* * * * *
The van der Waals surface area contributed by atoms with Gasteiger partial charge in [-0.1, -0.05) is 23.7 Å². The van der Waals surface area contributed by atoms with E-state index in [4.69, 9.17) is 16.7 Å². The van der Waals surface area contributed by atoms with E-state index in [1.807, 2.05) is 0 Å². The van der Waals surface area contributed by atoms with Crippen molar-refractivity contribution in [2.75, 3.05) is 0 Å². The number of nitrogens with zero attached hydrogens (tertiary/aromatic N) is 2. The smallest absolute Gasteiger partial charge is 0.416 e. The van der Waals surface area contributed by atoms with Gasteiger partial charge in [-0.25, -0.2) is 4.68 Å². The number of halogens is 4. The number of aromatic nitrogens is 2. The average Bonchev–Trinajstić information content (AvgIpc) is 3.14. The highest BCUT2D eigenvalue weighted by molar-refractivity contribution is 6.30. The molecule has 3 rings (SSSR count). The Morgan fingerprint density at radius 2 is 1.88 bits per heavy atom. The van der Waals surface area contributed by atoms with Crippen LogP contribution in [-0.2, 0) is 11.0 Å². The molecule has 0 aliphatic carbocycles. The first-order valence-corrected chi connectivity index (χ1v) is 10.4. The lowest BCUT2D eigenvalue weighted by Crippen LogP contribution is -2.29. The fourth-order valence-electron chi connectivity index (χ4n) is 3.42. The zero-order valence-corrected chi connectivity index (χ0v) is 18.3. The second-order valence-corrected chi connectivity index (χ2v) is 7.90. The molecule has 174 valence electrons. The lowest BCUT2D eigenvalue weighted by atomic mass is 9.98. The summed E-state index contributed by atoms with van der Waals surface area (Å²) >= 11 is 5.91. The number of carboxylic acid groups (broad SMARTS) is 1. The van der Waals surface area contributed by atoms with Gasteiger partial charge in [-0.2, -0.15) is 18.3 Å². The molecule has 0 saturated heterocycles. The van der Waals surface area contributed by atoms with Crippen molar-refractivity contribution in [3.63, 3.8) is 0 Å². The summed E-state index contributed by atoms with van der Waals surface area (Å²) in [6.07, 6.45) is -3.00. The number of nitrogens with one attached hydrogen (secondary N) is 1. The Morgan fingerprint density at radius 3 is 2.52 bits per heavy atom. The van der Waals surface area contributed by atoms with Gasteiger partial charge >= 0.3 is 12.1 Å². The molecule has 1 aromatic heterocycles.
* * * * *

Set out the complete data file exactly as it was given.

The van der Waals surface area contributed by atoms with Gasteiger partial charge in [-0.1, -0.05) is 23.7 Å². The van der Waals surface area contributed by atoms with E-state index in [4.69, 9.17) is 16.7 Å². The van der Waals surface area contributed by atoms with E-state index in [1.807, 2.05) is 0 Å². The van der Waals surface area contributed by atoms with Crippen molar-refractivity contribution in [2.75, 3.05) is 0 Å². The number of nitrogens with zero attached hydrogens (tertiary/aromatic N) is 2. The smallest absolute Gasteiger partial charge is 0.416 e. The van der Waals surface area contributed by atoms with Gasteiger partial charge in [-0.25, -0.2) is 4.68 Å². The number of halogens is 4. The number of aromatic nitrogens is 2. The average Bonchev–Trinajstić information content (AvgIpc) is 3.14. The highest BCUT2D eigenvalue weighted by molar-refractivity contribution is 6.30. The molecule has 3 rings (SSSR count). The Morgan fingerprint density at radius 2 is 1.88 bits per heavy atom. The van der Waals surface area contributed by atoms with Crippen LogP contribution in [-0.2, 0) is 11.0 Å². The molecule has 0 aliphatic carbocycles. The first-order valence-corrected chi connectivity index (χ1v) is 10.4. The lowest BCUT2D eigenvalue weighted by Crippen LogP contribution is -2.29. The fourth-order valence-electron chi connectivity index (χ4n) is 3.42. The zero-order valence-corrected chi connectivity index (χ0v) is 18.3. The second-order valence-corrected chi connectivity index (χ2v) is 7.90. The molecule has 174 valence electrons. The lowest BCUT2D eigenvalue weighted by atomic mass is 9.98. The summed E-state index contributed by atoms with van der Waals surface area (Å²) >= 11 is 5.91. The number of carboxylic acid groups (broad SMARTS) is 1. The van der Waals surface area contributed by atoms with Gasteiger partial charge in [-0.2, -0.15) is 18.3 Å². The molecule has 0 saturated heterocycles. The van der Waals surface area contributed by atoms with Crippen molar-refractivity contribution in [3.63, 3.8) is 0 Å². The summed E-state index contributed by atoms with van der Waals surface area (Å²) in [6.07, 6.45) is -3.00. The number of nitrogens with one attached hydrogen (secondary N) is 1. The Morgan fingerprint density at radius 3 is 2.52 bits per heavy atom. The van der Waals surface area contributed by atoms with Gasteiger partial charge >= 0.3 is 12.1 Å². The molecule has 1 aromatic heterocycles.